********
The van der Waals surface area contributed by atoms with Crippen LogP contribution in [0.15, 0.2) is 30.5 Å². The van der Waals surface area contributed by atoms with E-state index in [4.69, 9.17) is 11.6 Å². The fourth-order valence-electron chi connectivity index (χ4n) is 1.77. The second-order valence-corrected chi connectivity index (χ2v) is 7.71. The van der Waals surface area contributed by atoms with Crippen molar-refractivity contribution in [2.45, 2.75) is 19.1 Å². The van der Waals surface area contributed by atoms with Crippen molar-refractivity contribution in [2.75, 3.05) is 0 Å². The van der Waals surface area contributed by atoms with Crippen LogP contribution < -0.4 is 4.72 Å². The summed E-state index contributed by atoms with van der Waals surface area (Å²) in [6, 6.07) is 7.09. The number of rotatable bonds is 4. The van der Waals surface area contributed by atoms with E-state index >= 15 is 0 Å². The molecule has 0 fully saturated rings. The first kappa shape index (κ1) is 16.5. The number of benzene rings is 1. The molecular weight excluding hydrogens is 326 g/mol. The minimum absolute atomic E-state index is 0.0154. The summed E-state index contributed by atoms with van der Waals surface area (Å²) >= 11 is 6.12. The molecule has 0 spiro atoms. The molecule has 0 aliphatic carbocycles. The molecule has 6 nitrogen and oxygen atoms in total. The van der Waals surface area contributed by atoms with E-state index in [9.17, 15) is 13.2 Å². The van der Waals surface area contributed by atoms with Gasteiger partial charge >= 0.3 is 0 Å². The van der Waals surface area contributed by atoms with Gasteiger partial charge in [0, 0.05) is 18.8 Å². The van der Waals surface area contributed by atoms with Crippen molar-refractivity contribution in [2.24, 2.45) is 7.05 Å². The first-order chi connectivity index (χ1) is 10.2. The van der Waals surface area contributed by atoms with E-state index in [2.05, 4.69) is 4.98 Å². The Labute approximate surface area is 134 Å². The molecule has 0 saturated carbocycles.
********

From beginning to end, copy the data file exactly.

The van der Waals surface area contributed by atoms with Crippen LogP contribution in [0.15, 0.2) is 30.5 Å². The van der Waals surface area contributed by atoms with E-state index in [4.69, 9.17) is 11.6 Å². The fourth-order valence-electron chi connectivity index (χ4n) is 1.77. The second-order valence-corrected chi connectivity index (χ2v) is 7.71. The van der Waals surface area contributed by atoms with Crippen molar-refractivity contribution in [2.45, 2.75) is 19.1 Å². The van der Waals surface area contributed by atoms with Crippen molar-refractivity contribution in [2.75, 3.05) is 0 Å². The van der Waals surface area contributed by atoms with Crippen LogP contribution < -0.4 is 4.72 Å². The summed E-state index contributed by atoms with van der Waals surface area (Å²) in [6, 6.07) is 7.09. The number of rotatable bonds is 4. The van der Waals surface area contributed by atoms with E-state index >= 15 is 0 Å². The molecule has 0 fully saturated rings. The first kappa shape index (κ1) is 16.5. The number of benzene rings is 1. The molecular weight excluding hydrogens is 326 g/mol. The minimum absolute atomic E-state index is 0.0154. The summed E-state index contributed by atoms with van der Waals surface area (Å²) >= 11 is 6.12. The molecule has 0 spiro atoms. The molecule has 0 aliphatic carbocycles. The molecule has 6 nitrogen and oxygen atoms in total. The van der Waals surface area contributed by atoms with E-state index in [9.17, 15) is 13.2 Å². The van der Waals surface area contributed by atoms with Gasteiger partial charge >= 0.3 is 0 Å². The van der Waals surface area contributed by atoms with Gasteiger partial charge in [0, 0.05) is 18.8 Å². The van der Waals surface area contributed by atoms with Crippen molar-refractivity contribution in [2.24, 2.45) is 7.05 Å². The first-order chi connectivity index (χ1) is 10.2. The van der Waals surface area contributed by atoms with E-state index in [2.05, 4.69) is 4.98 Å². The Labute approximate surface area is 134 Å². The molecule has 0 saturated carbocycles.